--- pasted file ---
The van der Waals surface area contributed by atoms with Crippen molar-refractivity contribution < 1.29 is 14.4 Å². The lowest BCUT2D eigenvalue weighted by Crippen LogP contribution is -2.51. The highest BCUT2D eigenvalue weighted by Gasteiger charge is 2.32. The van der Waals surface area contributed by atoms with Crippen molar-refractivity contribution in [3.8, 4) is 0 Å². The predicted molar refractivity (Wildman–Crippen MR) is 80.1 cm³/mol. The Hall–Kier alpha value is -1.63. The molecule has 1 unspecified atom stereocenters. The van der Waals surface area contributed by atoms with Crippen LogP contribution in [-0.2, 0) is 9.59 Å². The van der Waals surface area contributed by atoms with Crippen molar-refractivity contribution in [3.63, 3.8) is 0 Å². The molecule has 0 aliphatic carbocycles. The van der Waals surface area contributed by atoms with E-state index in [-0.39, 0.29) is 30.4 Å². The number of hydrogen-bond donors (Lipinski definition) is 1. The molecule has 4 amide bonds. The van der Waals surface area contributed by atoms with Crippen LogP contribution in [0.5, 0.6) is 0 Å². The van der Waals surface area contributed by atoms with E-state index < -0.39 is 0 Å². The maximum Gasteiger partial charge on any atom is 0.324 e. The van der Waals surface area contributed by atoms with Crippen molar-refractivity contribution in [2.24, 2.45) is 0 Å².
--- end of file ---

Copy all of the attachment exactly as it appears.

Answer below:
The van der Waals surface area contributed by atoms with Crippen molar-refractivity contribution < 1.29 is 14.4 Å². The lowest BCUT2D eigenvalue weighted by Crippen LogP contribution is -2.51. The highest BCUT2D eigenvalue weighted by Gasteiger charge is 2.32. The van der Waals surface area contributed by atoms with Crippen molar-refractivity contribution in [3.8, 4) is 0 Å². The predicted molar refractivity (Wildman–Crippen MR) is 80.1 cm³/mol. The Hall–Kier alpha value is -1.63. The molecule has 1 unspecified atom stereocenters. The van der Waals surface area contributed by atoms with Crippen LogP contribution in [-0.2, 0) is 9.59 Å². The van der Waals surface area contributed by atoms with Crippen molar-refractivity contribution in [3.63, 3.8) is 0 Å². The molecule has 0 aliphatic carbocycles. The van der Waals surface area contributed by atoms with E-state index in [-0.39, 0.29) is 30.4 Å². The number of hydrogen-bond donors (Lipinski definition) is 1. The molecule has 4 amide bonds. The van der Waals surface area contributed by atoms with Crippen LogP contribution in [0.5, 0.6) is 0 Å². The van der Waals surface area contributed by atoms with E-state index < -0.39 is 0 Å². The maximum Gasteiger partial charge on any atom is 0.324 e. The van der Waals surface area contributed by atoms with Crippen molar-refractivity contribution in [2.24, 2.45) is 0 Å².